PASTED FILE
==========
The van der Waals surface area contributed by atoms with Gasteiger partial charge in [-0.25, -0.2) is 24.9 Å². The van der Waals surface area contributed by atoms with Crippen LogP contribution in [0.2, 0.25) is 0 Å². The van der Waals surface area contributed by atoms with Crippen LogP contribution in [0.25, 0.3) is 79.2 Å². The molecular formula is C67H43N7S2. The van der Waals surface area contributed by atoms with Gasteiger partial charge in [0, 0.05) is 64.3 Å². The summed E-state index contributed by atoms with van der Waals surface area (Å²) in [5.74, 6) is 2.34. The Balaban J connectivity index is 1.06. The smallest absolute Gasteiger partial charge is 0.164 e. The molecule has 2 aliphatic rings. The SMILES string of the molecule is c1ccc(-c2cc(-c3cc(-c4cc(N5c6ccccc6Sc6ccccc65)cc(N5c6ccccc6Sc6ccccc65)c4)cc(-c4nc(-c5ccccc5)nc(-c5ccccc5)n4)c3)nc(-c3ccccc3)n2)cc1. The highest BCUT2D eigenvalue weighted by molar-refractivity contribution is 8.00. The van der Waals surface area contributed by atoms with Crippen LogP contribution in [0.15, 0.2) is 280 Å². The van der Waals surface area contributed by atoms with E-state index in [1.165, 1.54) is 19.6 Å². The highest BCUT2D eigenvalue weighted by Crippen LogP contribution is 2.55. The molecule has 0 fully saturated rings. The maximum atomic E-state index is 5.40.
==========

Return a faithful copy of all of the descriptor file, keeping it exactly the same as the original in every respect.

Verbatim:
The van der Waals surface area contributed by atoms with Gasteiger partial charge in [-0.25, -0.2) is 24.9 Å². The van der Waals surface area contributed by atoms with Crippen LogP contribution in [0.2, 0.25) is 0 Å². The van der Waals surface area contributed by atoms with Crippen LogP contribution in [0.25, 0.3) is 79.2 Å². The molecular formula is C67H43N7S2. The van der Waals surface area contributed by atoms with Gasteiger partial charge in [0, 0.05) is 64.3 Å². The summed E-state index contributed by atoms with van der Waals surface area (Å²) in [5.74, 6) is 2.34. The Balaban J connectivity index is 1.06. The smallest absolute Gasteiger partial charge is 0.164 e. The molecule has 2 aliphatic rings. The SMILES string of the molecule is c1ccc(-c2cc(-c3cc(-c4cc(N5c6ccccc6Sc6ccccc65)cc(N5c6ccccc6Sc6ccccc65)c4)cc(-c4nc(-c5ccccc5)nc(-c5ccccc5)n4)c3)nc(-c3ccccc3)n2)cc1. The highest BCUT2D eigenvalue weighted by molar-refractivity contribution is 8.00. The van der Waals surface area contributed by atoms with Crippen LogP contribution in [0.15, 0.2) is 280 Å². The van der Waals surface area contributed by atoms with E-state index in [1.165, 1.54) is 19.6 Å². The highest BCUT2D eigenvalue weighted by Crippen LogP contribution is 2.55. The molecule has 0 fully saturated rings. The maximum atomic E-state index is 5.40.